Method determines cell age more accurately, could help elderly patients

July 11, 2017

Sure, you know how old you are, but what about your cells? Are they the same age? Are they older, younger? Why does it matter?

Led by scientists at the Johns Hopkins University, a team of researchers is reporting progress in developing a method to accurately determine the functional age of , a step that could eventually help clinicians evaluate and recommend ways to delay some health effects of aging and potentially improve other treatments, including skin graft matching and predicting prospects for wound healing.

In the current issue of Nature Biomedical Engineering, lead author Jude M. Phillip, who conducted this research while completing his doctorate in chemical and at Johns Hopkins, reports success in creating a system that considers a wide array of cellular and molecular factors in one comprehensive aging study.

These results show that the biophysical qualities of cells, such as cell movements and structural features, make better measures of functional age than other factors, including cell secretions and cell energy.

The multidisciplinary team of engineers and clinicians examined dermal cells from just underneath the surface of the skin taken from both males and females between the ages of 2 to 96.

The researchers from Johns Hopkins, Yale University and the National Cancer Institute of the National Institutes of Health hoped to devise a system that through computational analysis could take the measure of various factors of cellular and molecular functions. From that information, they hoped to determine the biological age of individuals more accurately using their cells, in contrast to previous studies, which makes use of gross physiology, or examining cellular mechanisms such as DNA methylation.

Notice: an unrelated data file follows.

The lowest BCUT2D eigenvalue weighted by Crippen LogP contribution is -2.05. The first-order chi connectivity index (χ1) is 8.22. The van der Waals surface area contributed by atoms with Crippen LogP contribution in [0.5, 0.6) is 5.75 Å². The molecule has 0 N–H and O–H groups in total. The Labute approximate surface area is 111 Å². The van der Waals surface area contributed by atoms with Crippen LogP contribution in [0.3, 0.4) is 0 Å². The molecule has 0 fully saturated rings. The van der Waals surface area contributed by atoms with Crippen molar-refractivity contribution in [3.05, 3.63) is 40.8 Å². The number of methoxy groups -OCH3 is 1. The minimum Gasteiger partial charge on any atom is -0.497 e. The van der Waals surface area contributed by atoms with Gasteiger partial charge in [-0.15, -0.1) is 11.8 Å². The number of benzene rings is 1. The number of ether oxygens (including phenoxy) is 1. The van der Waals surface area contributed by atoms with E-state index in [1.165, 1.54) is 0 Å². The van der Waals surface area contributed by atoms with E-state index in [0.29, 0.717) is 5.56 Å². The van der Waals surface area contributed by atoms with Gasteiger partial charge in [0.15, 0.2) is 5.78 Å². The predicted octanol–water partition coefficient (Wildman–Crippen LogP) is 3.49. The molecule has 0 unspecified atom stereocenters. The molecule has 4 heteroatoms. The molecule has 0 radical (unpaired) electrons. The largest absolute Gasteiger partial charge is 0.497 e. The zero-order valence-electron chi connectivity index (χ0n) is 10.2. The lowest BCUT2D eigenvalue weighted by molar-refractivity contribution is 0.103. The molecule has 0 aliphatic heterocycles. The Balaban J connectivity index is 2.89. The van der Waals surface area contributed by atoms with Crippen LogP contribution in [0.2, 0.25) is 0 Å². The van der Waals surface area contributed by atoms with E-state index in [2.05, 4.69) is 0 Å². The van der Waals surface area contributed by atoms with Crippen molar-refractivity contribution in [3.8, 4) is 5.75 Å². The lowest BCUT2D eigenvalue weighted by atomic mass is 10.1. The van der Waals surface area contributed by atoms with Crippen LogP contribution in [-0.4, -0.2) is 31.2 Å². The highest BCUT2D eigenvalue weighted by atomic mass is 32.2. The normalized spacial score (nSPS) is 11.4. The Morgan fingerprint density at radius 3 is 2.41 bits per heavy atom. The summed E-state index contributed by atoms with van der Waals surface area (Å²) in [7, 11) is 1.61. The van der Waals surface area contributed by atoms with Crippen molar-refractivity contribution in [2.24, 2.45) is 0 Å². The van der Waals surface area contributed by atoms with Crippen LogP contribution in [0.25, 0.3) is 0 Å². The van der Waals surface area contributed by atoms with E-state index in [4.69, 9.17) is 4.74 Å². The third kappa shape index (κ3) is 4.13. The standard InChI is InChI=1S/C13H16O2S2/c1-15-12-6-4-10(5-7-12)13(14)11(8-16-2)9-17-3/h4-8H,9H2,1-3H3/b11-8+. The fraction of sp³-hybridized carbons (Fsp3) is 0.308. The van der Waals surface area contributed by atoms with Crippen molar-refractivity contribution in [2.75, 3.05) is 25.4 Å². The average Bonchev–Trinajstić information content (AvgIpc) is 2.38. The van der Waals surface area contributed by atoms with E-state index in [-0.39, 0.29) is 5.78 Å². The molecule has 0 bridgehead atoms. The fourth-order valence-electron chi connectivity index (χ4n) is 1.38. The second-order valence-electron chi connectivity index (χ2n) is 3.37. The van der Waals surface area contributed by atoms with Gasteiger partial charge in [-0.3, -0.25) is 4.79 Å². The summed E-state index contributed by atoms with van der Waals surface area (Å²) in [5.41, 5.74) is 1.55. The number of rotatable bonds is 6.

"We combined some classic biomolecular hallmarks of aging, and sought to further elucidate the role of biophysical properties of aging cells, all in one study," said Phillip, now a post-doctoral fellow at Weill Cornell Medicine.

Researchers trying to understand aging have up to now focused on factors such as tissue and organ function and on molecular-level studies of genetics and of epigenetics, meaning heritable traits that are not traced to DNA. The level in between - cells - has received relatively little attention, the researchers wrote.

This research was meant to correct for that omission by considering the biophysical attributes of cells, including such factors as the cells' ability to move, maintain flexibility and structure. This focus emerges from the understanding that changes associated with aging at the physiological level - such as diminished lung capacity, grip strength and mean pressure in the arteries - "tend to be secondary to changes in the cells themselves, thus advocating the value of cell-based technologies to assess biological age," the research team wrote.